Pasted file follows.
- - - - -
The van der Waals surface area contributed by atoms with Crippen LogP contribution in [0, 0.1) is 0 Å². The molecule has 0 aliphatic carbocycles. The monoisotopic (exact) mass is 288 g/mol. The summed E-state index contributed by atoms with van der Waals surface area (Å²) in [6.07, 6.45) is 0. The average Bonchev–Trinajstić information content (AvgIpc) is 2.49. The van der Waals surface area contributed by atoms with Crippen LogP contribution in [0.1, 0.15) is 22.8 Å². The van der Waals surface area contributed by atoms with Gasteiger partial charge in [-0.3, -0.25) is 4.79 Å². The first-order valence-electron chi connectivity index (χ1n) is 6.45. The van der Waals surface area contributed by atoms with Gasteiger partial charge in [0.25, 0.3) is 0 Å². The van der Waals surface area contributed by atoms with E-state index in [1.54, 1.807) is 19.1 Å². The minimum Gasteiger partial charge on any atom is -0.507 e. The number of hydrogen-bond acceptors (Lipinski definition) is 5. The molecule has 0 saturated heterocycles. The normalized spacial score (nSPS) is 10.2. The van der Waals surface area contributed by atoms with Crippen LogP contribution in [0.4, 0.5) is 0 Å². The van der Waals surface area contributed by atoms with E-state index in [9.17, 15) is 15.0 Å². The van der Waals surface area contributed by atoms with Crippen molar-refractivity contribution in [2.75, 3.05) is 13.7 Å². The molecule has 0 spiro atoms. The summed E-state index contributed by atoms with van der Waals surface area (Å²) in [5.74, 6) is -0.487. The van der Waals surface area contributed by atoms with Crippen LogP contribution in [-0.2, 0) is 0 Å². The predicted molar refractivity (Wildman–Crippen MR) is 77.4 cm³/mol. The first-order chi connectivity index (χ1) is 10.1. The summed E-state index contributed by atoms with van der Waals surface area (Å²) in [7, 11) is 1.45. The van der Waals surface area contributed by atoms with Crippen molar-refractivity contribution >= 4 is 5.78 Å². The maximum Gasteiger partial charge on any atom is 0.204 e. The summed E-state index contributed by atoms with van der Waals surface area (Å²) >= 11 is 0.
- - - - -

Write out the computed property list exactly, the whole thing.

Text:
The van der Waals surface area contributed by atoms with Crippen LogP contribution in [0, 0.1) is 0 Å². The molecule has 0 aliphatic carbocycles. The monoisotopic (exact) mass is 288 g/mol. The summed E-state index contributed by atoms with van der Waals surface area (Å²) in [6.07, 6.45) is 0. The average Bonchev–Trinajstić information content (AvgIpc) is 2.49. The van der Waals surface area contributed by atoms with Crippen LogP contribution in [0.1, 0.15) is 22.8 Å². The van der Waals surface area contributed by atoms with Gasteiger partial charge in [-0.3, -0.25) is 4.79 Å². The first-order valence-electron chi connectivity index (χ1n) is 6.45. The van der Waals surface area contributed by atoms with Gasteiger partial charge in [0.25, 0.3) is 0 Å². The van der Waals surface area contributed by atoms with E-state index in [1.54, 1.807) is 19.1 Å². The minimum Gasteiger partial charge on any atom is -0.507 e. The number of hydrogen-bond acceptors (Lipinski definition) is 5. The molecule has 0 saturated heterocycles. The normalized spacial score (nSPS) is 10.2. The van der Waals surface area contributed by atoms with Crippen LogP contribution in [0.4, 0.5) is 0 Å². The van der Waals surface area contributed by atoms with E-state index in [9.17, 15) is 15.0 Å². The van der Waals surface area contributed by atoms with Crippen molar-refractivity contribution in [2.75, 3.05) is 13.7 Å². The molecule has 0 spiro atoms. The summed E-state index contributed by atoms with van der Waals surface area (Å²) in [5.74, 6) is -0.487. The van der Waals surface area contributed by atoms with Crippen LogP contribution in [-0.2, 0) is 0 Å². The predicted molar refractivity (Wildman–Crippen MR) is 77.4 cm³/mol. The first-order chi connectivity index (χ1) is 10.1. The summed E-state index contributed by atoms with van der Waals surface area (Å²) in [7, 11) is 1.45. The van der Waals surface area contributed by atoms with Crippen molar-refractivity contribution >= 4 is 5.78 Å². The maximum Gasteiger partial charge on any atom is 0.204 e. The summed E-state index contributed by atoms with van der Waals surface area (Å²) >= 11 is 0.